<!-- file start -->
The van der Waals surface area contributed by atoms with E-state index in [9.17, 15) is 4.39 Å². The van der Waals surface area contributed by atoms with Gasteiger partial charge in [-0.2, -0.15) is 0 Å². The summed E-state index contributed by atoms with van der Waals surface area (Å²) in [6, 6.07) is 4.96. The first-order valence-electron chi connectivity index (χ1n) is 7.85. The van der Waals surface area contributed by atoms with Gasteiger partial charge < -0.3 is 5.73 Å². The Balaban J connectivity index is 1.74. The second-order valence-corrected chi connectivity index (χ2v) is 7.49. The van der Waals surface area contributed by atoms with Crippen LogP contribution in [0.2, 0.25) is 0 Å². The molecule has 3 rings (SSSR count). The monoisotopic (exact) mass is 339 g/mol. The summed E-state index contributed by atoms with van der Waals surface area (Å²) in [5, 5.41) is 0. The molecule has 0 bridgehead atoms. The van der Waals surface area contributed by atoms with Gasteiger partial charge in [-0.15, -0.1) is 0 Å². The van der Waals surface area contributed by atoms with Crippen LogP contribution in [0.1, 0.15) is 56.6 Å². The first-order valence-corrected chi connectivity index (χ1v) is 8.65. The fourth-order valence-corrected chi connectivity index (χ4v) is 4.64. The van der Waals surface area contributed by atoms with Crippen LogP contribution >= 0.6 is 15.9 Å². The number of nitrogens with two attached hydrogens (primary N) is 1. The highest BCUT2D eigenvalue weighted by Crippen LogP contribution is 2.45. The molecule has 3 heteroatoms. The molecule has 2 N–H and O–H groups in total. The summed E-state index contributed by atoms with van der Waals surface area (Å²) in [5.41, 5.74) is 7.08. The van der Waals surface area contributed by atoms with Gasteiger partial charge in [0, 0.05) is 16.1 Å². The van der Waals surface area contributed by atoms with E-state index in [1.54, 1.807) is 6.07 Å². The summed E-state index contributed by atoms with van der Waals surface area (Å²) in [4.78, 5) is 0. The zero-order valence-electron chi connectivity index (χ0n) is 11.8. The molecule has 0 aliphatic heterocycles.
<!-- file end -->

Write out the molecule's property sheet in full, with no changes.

The van der Waals surface area contributed by atoms with E-state index in [9.17, 15) is 4.39 Å². The van der Waals surface area contributed by atoms with Gasteiger partial charge in [-0.2, -0.15) is 0 Å². The summed E-state index contributed by atoms with van der Waals surface area (Å²) in [6, 6.07) is 4.96. The first-order valence-electron chi connectivity index (χ1n) is 7.85. The van der Waals surface area contributed by atoms with Gasteiger partial charge < -0.3 is 5.73 Å². The Balaban J connectivity index is 1.74. The second-order valence-corrected chi connectivity index (χ2v) is 7.49. The van der Waals surface area contributed by atoms with Crippen LogP contribution in [0.2, 0.25) is 0 Å². The molecule has 3 rings (SSSR count). The monoisotopic (exact) mass is 339 g/mol. The summed E-state index contributed by atoms with van der Waals surface area (Å²) in [5, 5.41) is 0. The molecule has 0 bridgehead atoms. The van der Waals surface area contributed by atoms with Gasteiger partial charge in [-0.15, -0.1) is 0 Å². The van der Waals surface area contributed by atoms with Crippen LogP contribution in [0.1, 0.15) is 56.6 Å². The first-order valence-corrected chi connectivity index (χ1v) is 8.65. The fourth-order valence-corrected chi connectivity index (χ4v) is 4.64. The van der Waals surface area contributed by atoms with Crippen LogP contribution >= 0.6 is 15.9 Å². The number of nitrogens with two attached hydrogens (primary N) is 1. The highest BCUT2D eigenvalue weighted by Crippen LogP contribution is 2.45. The molecule has 3 heteroatoms. The molecule has 2 N–H and O–H groups in total. The summed E-state index contributed by atoms with van der Waals surface area (Å²) in [5.41, 5.74) is 7.08. The van der Waals surface area contributed by atoms with Gasteiger partial charge in [0, 0.05) is 16.1 Å². The van der Waals surface area contributed by atoms with E-state index in [1.54, 1.807) is 6.07 Å². The summed E-state index contributed by atoms with van der Waals surface area (Å²) in [4.78, 5) is 0. The zero-order valence-electron chi connectivity index (χ0n) is 11.8. The molecule has 0 aliphatic heterocycles.